Housing New Zealand 'lost' millions on state houses sales - Labour
Hundreds of state houses were sold substantially below Government Valuation, promoting warnings that local values could be dragged down.
Figures compiled by Labour showed that 443 state houses were sold in 2014, at an average of 13.3 per cent below the Government Valuation.
Labour claims Housing NZ has "lost" at least $13 million on the sales, with the total proceeds from sales where valuations were available raising $71.8m, compared to the $84.9m the houses were valued at.
* Govt offloads 2800 state houses
"Much of the public debate has been around proposals to sell off large numbers of state houses but already Housing New Zealand are moving large numbers of state houses," Labour housing spokesman Phil Twyford said.
The sales were mainly taking place in regional areas, in favour of Auckland and other growth areas in the North Island, where Housing NZ acknowledges there is a major shortage.
In Gisborne houses were sold at an average of 22 per cent below GV, while sales in Waikato were 30 per cent below GV.
"They appear to be systematically flicking off these houses below their council valuations," Twyford said.
"In some cases I believe that will be putting at risk and depressing the property values of local homeowners."
Housing New Zealand spokeswoman Bryony Hilless said the organisation "regularly buys and sells properties as part of our ongoing business as usual activity", part of a programme to match its portfolio with demand.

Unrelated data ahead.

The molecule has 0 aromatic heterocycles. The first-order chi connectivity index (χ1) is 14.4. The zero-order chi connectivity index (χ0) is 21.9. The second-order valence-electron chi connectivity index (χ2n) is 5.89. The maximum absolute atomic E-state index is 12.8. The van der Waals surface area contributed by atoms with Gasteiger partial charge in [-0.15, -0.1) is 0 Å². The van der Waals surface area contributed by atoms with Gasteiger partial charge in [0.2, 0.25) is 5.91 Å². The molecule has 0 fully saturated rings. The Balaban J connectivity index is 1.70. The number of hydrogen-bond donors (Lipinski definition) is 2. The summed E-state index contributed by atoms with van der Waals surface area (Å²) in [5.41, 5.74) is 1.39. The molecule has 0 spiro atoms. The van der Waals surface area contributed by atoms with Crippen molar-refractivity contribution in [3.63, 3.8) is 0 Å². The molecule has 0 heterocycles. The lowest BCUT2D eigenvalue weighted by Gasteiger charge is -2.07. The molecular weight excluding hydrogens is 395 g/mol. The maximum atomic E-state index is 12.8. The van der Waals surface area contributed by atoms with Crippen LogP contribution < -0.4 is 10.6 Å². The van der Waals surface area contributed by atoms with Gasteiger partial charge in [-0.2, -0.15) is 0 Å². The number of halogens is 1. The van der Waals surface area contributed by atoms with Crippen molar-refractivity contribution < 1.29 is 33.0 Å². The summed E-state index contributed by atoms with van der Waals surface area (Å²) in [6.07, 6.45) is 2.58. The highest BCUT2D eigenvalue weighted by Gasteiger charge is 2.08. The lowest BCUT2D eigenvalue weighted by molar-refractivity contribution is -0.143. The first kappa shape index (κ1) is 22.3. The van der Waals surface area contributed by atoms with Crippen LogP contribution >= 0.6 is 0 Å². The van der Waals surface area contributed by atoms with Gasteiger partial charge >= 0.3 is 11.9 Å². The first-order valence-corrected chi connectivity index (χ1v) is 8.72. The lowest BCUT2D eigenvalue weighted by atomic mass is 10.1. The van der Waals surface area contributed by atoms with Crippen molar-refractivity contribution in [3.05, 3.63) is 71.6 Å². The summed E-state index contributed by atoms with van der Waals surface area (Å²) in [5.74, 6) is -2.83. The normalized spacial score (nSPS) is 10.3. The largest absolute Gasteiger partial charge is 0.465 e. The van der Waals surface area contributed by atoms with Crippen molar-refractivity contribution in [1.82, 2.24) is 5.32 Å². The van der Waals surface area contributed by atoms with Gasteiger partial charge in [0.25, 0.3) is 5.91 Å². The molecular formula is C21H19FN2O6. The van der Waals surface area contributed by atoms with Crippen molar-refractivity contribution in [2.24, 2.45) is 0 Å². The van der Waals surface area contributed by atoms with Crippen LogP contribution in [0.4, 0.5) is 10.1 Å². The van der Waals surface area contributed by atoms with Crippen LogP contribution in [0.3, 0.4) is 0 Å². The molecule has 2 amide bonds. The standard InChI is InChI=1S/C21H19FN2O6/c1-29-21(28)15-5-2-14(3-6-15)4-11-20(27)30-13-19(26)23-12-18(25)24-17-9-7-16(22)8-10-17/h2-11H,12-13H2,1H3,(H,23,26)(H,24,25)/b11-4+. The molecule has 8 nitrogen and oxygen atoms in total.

Sales were generally conducted on the open market, although they could be sold at a lower value because where units were being sold for removal, houses were damaged by fire or subsidence, or where sales were conducted as part of a redevelopment.
"Where appropriate, Housing New Zealand's policy is to sell high value properties in order to reinvest proceeds into more housing for those most in need," Hilless said.
Five state houses sold in 2014 raised more than $1m, including a $1.36m sale of a property in Devonport, about 5 per cent less than the property's GV.
Almost a quarter of the sales in 2014 were part of special Housing NZ programmes, with 37 houses sold to existing tenants, while another 67 were sold through its FirstHome scheme, where first time buyers were eligible to up to $20,000 - 10 per cent of the purchase price - towards a deposit.
Launched in 2013, the FirstHome programme aims to sell 400 homes to First Time buyers over three years.
Mark Carter, who gained a grant of $19,500 when he and partner Karen bought "a stock standard state house" on Matamata's Rawhiti Avenue, said the scheme was crucial to their quest to find a home for themselves and their two children.
"Without getting that grant, we would never have been able to save the deposit on our own," said Carter.
"We would have had to have borrowed money from family, but it's quite good to be able to do it on our own."